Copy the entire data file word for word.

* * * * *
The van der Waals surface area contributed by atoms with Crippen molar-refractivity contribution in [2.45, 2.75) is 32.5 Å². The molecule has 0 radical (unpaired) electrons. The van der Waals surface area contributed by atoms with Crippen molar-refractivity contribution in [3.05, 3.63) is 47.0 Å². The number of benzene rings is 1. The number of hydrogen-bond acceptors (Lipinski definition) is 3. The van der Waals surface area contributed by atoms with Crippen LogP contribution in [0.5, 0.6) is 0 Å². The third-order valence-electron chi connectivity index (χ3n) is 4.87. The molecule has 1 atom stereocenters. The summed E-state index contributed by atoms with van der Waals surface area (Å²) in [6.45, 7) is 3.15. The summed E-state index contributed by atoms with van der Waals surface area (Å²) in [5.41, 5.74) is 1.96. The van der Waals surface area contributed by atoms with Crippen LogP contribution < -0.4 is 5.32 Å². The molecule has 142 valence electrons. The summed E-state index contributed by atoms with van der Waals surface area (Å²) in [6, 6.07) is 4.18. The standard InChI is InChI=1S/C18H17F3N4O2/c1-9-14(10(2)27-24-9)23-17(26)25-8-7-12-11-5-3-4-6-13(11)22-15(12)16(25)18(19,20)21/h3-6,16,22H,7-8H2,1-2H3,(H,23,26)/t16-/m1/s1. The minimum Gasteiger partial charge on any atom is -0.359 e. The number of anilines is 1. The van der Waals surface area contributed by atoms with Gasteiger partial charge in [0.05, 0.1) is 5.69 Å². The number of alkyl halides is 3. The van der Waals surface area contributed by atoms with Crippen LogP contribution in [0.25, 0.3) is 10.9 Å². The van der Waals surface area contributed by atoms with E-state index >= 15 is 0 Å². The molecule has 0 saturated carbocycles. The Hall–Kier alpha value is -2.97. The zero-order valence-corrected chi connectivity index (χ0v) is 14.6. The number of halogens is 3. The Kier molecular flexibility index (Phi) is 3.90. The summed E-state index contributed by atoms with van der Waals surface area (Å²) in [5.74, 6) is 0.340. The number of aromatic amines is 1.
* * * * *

The van der Waals surface area contributed by atoms with Crippen molar-refractivity contribution in [2.45, 2.75) is 32.5 Å². The molecule has 0 radical (unpaired) electrons. The van der Waals surface area contributed by atoms with Crippen molar-refractivity contribution in [3.05, 3.63) is 47.0 Å². The number of benzene rings is 1. The number of hydrogen-bond acceptors (Lipinski definition) is 3. The van der Waals surface area contributed by atoms with Crippen LogP contribution in [0.5, 0.6) is 0 Å². The third-order valence-electron chi connectivity index (χ3n) is 4.87. The molecule has 1 atom stereocenters. The summed E-state index contributed by atoms with van der Waals surface area (Å²) in [6.45, 7) is 3.15. The summed E-state index contributed by atoms with van der Waals surface area (Å²) in [5.41, 5.74) is 1.96. The van der Waals surface area contributed by atoms with Crippen LogP contribution < -0.4 is 5.32 Å². The molecule has 142 valence electrons. The summed E-state index contributed by atoms with van der Waals surface area (Å²) in [6, 6.07) is 4.18. The standard InChI is InChI=1S/C18H17F3N4O2/c1-9-14(10(2)27-24-9)23-17(26)25-8-7-12-11-5-3-4-6-13(11)22-15(12)16(25)18(19,20)21/h3-6,16,22H,7-8H2,1-2H3,(H,23,26)/t16-/m1/s1. The minimum Gasteiger partial charge on any atom is -0.359 e. The number of anilines is 1. The van der Waals surface area contributed by atoms with Gasteiger partial charge in [0.05, 0.1) is 5.69 Å². The number of alkyl halides is 3. The van der Waals surface area contributed by atoms with Crippen LogP contribution in [0.25, 0.3) is 10.9 Å². The van der Waals surface area contributed by atoms with E-state index >= 15 is 0 Å². The molecule has 0 saturated carbocycles. The Hall–Kier alpha value is -2.97. The zero-order valence-corrected chi connectivity index (χ0v) is 14.6. The number of halogens is 3. The Kier molecular flexibility index (Phi) is 3.90. The summed E-state index contributed by atoms with van der Waals surface area (Å²) in [5.74, 6) is 0.340. The number of aromatic amines is 1.